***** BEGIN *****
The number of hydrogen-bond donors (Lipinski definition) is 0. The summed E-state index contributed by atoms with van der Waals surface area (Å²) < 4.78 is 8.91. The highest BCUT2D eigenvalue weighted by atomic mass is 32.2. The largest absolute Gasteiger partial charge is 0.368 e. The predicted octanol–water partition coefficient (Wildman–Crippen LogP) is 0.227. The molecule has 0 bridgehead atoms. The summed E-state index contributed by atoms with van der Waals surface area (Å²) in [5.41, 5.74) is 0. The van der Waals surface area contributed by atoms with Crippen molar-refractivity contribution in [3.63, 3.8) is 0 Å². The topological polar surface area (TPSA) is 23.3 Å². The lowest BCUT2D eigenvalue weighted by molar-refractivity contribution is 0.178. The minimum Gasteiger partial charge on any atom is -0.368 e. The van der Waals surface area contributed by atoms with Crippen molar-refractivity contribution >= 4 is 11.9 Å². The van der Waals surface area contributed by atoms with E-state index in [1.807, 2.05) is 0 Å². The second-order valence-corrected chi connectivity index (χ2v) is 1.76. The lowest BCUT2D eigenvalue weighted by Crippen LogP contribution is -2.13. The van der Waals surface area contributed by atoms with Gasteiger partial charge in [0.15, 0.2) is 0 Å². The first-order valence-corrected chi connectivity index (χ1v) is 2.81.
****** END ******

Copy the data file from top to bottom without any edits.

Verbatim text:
The number of hydrogen-bond donors (Lipinski definition) is 0. The summed E-state index contributed by atoms with van der Waals surface area (Å²) < 4.78 is 8.91. The highest BCUT2D eigenvalue weighted by atomic mass is 32.2. The largest absolute Gasteiger partial charge is 0.368 e. The predicted octanol–water partition coefficient (Wildman–Crippen LogP) is 0.227. The molecule has 0 bridgehead atoms. The summed E-state index contributed by atoms with van der Waals surface area (Å²) in [5.41, 5.74) is 0. The van der Waals surface area contributed by atoms with Crippen molar-refractivity contribution in [3.63, 3.8) is 0 Å². The topological polar surface area (TPSA) is 23.3 Å². The lowest BCUT2D eigenvalue weighted by molar-refractivity contribution is 0.178. The minimum Gasteiger partial charge on any atom is -0.368 e. The van der Waals surface area contributed by atoms with Crippen molar-refractivity contribution >= 4 is 11.9 Å². The van der Waals surface area contributed by atoms with E-state index in [1.807, 2.05) is 0 Å². The second-order valence-corrected chi connectivity index (χ2v) is 1.76. The lowest BCUT2D eigenvalue weighted by Crippen LogP contribution is -2.13. The van der Waals surface area contributed by atoms with Gasteiger partial charge in [0.15, 0.2) is 0 Å². The first-order valence-corrected chi connectivity index (χ1v) is 2.81.